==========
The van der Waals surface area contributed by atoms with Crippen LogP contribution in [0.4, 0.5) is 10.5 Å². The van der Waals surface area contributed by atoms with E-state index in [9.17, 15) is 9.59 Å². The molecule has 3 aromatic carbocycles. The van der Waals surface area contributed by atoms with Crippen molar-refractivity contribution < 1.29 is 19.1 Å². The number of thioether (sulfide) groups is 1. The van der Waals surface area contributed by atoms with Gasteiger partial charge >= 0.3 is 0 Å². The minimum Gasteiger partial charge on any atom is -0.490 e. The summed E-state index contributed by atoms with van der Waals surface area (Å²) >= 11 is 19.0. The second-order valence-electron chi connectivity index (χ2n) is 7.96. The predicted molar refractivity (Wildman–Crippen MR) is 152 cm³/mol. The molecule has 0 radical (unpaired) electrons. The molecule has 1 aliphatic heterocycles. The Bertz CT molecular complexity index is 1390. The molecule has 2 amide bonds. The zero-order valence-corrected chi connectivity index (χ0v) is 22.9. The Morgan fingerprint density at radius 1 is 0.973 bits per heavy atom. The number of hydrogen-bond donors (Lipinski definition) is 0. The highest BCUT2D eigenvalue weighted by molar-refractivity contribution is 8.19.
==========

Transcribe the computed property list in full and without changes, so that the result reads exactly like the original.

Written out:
The van der Waals surface area contributed by atoms with Crippen LogP contribution in [0.4, 0.5) is 10.5 Å². The van der Waals surface area contributed by atoms with E-state index in [9.17, 15) is 9.59 Å². The molecule has 3 aromatic carbocycles. The van der Waals surface area contributed by atoms with Crippen molar-refractivity contribution < 1.29 is 19.1 Å². The number of thioether (sulfide) groups is 1. The van der Waals surface area contributed by atoms with Gasteiger partial charge >= 0.3 is 0 Å². The minimum Gasteiger partial charge on any atom is -0.490 e. The summed E-state index contributed by atoms with van der Waals surface area (Å²) >= 11 is 19.0. The second-order valence-electron chi connectivity index (χ2n) is 7.96. The predicted molar refractivity (Wildman–Crippen MR) is 152 cm³/mol. The molecule has 0 radical (unpaired) electrons. The molecule has 1 aliphatic heterocycles. The Bertz CT molecular complexity index is 1390. The molecule has 2 amide bonds. The zero-order valence-corrected chi connectivity index (χ0v) is 22.9. The Morgan fingerprint density at radius 1 is 0.973 bits per heavy atom. The number of hydrogen-bond donors (Lipinski definition) is 0. The highest BCUT2D eigenvalue weighted by molar-refractivity contribution is 8.19.